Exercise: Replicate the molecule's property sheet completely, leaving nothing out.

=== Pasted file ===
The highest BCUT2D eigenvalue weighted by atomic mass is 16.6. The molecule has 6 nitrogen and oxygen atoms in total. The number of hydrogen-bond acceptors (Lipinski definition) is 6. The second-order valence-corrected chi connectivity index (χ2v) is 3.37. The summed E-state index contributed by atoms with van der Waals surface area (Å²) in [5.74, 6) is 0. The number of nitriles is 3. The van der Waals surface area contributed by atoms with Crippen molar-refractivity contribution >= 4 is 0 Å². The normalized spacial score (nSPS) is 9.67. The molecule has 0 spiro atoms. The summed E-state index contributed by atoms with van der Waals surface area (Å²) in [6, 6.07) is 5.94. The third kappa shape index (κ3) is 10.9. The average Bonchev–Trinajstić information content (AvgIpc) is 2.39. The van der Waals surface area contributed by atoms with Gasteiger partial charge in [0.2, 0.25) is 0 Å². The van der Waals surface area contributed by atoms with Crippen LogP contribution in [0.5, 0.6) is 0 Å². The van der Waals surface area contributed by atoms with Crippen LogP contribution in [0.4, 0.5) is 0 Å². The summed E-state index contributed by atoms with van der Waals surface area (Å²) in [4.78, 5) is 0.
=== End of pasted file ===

The highest BCUT2D eigenvalue weighted by atomic mass is 16.6. The molecule has 6 nitrogen and oxygen atoms in total. The number of hydrogen-bond acceptors (Lipinski definition) is 6. The second-order valence-corrected chi connectivity index (χ2v) is 3.37. The summed E-state index contributed by atoms with van der Waals surface area (Å²) in [5.74, 6) is 0. The number of nitriles is 3. The van der Waals surface area contributed by atoms with Crippen molar-refractivity contribution >= 4 is 0 Å². The normalized spacial score (nSPS) is 9.67. The molecule has 0 spiro atoms. The summed E-state index contributed by atoms with van der Waals surface area (Å²) in [6, 6.07) is 5.94. The third kappa shape index (κ3) is 10.9. The average Bonchev–Trinajstić information content (AvgIpc) is 2.39. The van der Waals surface area contributed by atoms with Gasteiger partial charge in [0.2, 0.25) is 0 Å². The van der Waals surface area contributed by atoms with Crippen LogP contribution in [0.5, 0.6) is 0 Å². The van der Waals surface area contributed by atoms with Crippen LogP contribution in [0.4, 0.5) is 0 Å². The summed E-state index contributed by atoms with van der Waals surface area (Å²) in [4.78, 5) is 0.